McGrath said the DALPF has around $7 million in state funds for the current round of purchases, from both the 2009 fiscal-year budget and funds remaining from prior funding rounds. He said the foundation is expecting as much as $6 million in federal funding.

Forney was particularly passionate in his urging of the council to fund the full $900,000 recommended by the SCLT.

“Literally thousands of acres of Sussex have been preserved as a result of the Land Trust,” he said, again noting that while the SCLT’s board had voted to recommend to the county that $900,000 amount, “You all have the ultimate say.”

Forney said the recommendation from the SCLT was that the county use $300,000 of its funding as a straight agricultural preservation contribution and take $600,000 out of funds allocated from previous percentages of county surpluses set aside for agricultural preservation, totaling $900,000.

“And the Land Trust would kick in an additional $300,000 of privately raised funds [from individuals and businesses] who understand value of having open space preserved,” he added, urging an aggressive participation in the program while land values are down.

“That’s $1.2 million total. And if the state matches it, that’s $2.4 million. If the feds match it, that’s $3.6 million total.”

McGrath and Forney also noted a new preservation initiative called the Sussex County Grand Preservation Loop, in which, they said, the rationale for preserving open space is to purchase lands or development rights that in an effort to connect new parcels of open land with existing parcels of open space.

“Our goal for wildlife habitat preservation and open space is to have a loop that is contiguous, using farmland preservation and outright purchase,” Forney said.

Deaver asked about whether the program aims to preserve forestland, as well as working farmland.

McGrath said there is now a separate state program for preserving true forestland – mostly targeting Kent county this far, with $1 million in state funds and more promised by the Nature Conservancy – but the DALPF’s work preserving farms as whole entities includes the farmland, forestland and wetlands on the properties.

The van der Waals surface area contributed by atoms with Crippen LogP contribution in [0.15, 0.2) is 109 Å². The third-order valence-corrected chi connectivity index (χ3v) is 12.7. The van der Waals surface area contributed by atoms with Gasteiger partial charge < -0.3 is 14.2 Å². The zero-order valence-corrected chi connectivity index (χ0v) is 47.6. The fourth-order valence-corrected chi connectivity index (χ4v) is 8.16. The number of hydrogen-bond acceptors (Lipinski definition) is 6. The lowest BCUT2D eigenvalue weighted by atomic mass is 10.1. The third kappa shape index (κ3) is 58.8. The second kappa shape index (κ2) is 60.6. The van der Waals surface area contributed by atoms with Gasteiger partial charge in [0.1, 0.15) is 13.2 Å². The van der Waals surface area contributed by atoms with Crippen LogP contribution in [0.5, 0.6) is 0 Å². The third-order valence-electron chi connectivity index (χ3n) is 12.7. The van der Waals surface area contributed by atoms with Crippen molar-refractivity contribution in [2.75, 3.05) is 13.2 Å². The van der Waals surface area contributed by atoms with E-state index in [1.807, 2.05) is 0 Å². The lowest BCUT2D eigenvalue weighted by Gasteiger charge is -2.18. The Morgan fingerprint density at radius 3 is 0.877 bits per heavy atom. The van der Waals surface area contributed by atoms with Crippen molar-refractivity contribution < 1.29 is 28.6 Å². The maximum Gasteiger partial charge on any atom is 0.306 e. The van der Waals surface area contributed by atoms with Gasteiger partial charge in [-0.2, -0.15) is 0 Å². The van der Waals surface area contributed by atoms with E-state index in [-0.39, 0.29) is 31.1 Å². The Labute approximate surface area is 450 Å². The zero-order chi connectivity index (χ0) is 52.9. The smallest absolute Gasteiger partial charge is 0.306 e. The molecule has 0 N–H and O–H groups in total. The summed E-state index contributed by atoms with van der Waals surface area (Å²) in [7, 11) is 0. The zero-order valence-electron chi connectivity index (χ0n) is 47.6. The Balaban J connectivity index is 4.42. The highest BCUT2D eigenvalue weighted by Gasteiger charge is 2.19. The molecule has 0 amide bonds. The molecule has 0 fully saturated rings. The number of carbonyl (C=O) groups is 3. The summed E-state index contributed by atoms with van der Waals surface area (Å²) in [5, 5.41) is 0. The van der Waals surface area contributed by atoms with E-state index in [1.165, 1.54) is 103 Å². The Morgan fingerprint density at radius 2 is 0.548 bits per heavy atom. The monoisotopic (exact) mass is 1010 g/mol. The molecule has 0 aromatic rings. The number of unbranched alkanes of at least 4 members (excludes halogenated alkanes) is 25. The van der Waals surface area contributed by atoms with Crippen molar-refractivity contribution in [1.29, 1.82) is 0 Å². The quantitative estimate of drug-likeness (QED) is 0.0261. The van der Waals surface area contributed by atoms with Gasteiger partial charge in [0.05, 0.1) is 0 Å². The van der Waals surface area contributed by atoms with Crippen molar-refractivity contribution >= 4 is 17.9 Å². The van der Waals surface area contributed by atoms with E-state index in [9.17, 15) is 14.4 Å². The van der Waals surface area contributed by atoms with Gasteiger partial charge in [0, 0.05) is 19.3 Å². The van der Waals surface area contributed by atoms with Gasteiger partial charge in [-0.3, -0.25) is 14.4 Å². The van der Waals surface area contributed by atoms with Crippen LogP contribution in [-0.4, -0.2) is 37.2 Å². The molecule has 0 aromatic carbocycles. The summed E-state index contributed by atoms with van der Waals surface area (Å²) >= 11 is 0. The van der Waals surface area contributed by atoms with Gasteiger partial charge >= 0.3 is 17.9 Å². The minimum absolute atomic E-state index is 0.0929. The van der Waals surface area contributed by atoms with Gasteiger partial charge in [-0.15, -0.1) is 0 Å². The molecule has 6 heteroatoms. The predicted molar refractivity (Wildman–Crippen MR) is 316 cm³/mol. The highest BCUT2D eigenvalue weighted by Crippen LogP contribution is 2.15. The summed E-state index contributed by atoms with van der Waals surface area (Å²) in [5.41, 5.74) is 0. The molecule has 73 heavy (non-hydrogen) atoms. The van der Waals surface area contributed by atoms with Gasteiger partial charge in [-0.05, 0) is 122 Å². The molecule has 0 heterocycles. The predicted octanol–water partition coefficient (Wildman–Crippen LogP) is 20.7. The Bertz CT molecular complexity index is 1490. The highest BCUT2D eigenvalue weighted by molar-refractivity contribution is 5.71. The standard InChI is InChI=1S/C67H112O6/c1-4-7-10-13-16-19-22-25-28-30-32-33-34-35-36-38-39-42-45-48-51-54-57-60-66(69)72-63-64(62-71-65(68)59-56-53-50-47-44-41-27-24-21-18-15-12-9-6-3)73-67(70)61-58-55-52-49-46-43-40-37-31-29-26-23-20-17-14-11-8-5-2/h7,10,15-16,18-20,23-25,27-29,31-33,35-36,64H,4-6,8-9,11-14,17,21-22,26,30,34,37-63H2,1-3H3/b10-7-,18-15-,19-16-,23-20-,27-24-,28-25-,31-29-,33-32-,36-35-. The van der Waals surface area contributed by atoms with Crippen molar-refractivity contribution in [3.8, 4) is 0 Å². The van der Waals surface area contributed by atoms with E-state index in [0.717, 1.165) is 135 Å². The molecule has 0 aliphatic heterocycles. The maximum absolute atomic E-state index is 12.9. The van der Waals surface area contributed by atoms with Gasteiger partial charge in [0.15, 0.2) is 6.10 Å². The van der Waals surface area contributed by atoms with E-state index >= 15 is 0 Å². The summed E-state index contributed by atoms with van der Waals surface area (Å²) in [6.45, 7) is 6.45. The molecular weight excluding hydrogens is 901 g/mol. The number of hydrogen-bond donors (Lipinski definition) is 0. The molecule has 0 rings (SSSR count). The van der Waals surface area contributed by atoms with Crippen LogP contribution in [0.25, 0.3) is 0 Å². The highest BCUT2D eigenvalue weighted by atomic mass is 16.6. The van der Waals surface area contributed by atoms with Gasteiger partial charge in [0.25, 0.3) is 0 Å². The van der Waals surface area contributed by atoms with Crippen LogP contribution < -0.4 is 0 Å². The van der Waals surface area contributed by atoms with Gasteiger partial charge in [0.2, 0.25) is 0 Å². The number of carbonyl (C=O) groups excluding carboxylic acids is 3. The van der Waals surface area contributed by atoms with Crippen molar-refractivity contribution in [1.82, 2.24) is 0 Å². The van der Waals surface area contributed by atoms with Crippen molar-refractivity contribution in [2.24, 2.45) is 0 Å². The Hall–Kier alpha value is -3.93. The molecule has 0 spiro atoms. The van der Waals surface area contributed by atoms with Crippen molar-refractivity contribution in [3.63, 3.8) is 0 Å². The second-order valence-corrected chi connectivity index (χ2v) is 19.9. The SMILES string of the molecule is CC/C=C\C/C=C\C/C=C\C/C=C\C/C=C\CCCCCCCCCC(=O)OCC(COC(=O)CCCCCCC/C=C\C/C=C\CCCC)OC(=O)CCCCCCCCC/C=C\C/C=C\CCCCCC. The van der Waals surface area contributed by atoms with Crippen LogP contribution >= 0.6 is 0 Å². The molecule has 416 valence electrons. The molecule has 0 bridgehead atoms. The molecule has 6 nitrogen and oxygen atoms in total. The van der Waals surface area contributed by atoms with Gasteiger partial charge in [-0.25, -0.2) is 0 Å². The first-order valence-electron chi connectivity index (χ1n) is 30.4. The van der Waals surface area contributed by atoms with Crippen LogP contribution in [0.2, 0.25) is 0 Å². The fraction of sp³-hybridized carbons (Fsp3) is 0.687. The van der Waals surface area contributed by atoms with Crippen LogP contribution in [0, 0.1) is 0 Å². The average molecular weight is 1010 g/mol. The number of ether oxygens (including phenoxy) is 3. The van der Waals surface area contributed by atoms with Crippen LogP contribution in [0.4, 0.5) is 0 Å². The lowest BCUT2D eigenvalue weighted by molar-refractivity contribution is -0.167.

“About 28 percent of the land so far is forestland,” he noted. But lands eligible for the agricultural preservation program must be considered a working farm under the state tax code.

Deaver also inquired as to how the program operates in respect to the county’s investigation of programs that focus on transfer of development rights.

McGrath emphasized that the agricultural preservation program aims not to transfer the development rights of these properties but to “extinguish” them by creating permanent easements that simply do not allow future development or changes in use without extensive approvals.

County on the hook for $1.5 million?

Complicating the question of how much the county will provide for the DALPF this year is a verbal agreement with state official.

Baker said representatives of the three counties met with state officials last year, as the counties developed deep concern over the level of transfer tax revenue they might expect from the state.

He said county officials at that time agreed they would contribute money to open-space preservation this year: $1.5 million from Sussex, $1 million from Kent and $3 million from New Castle, on the promise that the state would not be altering the current formula for the deposition of the transfer tax.

However, Baker pointed out that a subsequent addendum to the state’s grant and aid policy, made July 1, 2008, is now expected to reduce paramedic funding for the 2010 fiscal year from 40 percent to 30 percent, at a cost to the county of about $1.3 million – about the same amount the county had verbally agreed to contribute to open-space preservation.

“That was not something we agreed to with the state,” he said.

Cole asked what level of commitment that verbal agreement held in Baker’s mind, particularly with a new administration headed into office.

“No, we didn’t sign anything,” Baker said.

“Are you saying that verbal agreement is null and avoid because the agreement made on the paramedics was changed?” asked new Council President Vance Phillips (R-5th).

“It’s up to us to decide that,” Baker replied. “They did not change the paramedics for 2009. They left the transfer tax alone.”

Cole and Deaver simultaneously said the council should “take it under advisement” when considering the issue in the future.

Deaver, in closing the preliminary discussion of the program and the council’s commitment to it for 2009, noted that, “The demand for development is way, way off. It’s falling further and further off. Some of the pressure is off.”

Council reviews subdivision appeal process

Also on Tuesday, council members were given a refresher course on the county’s subdivision appeal process, ahead of several such appeals set to come before them in the coming weeks and months.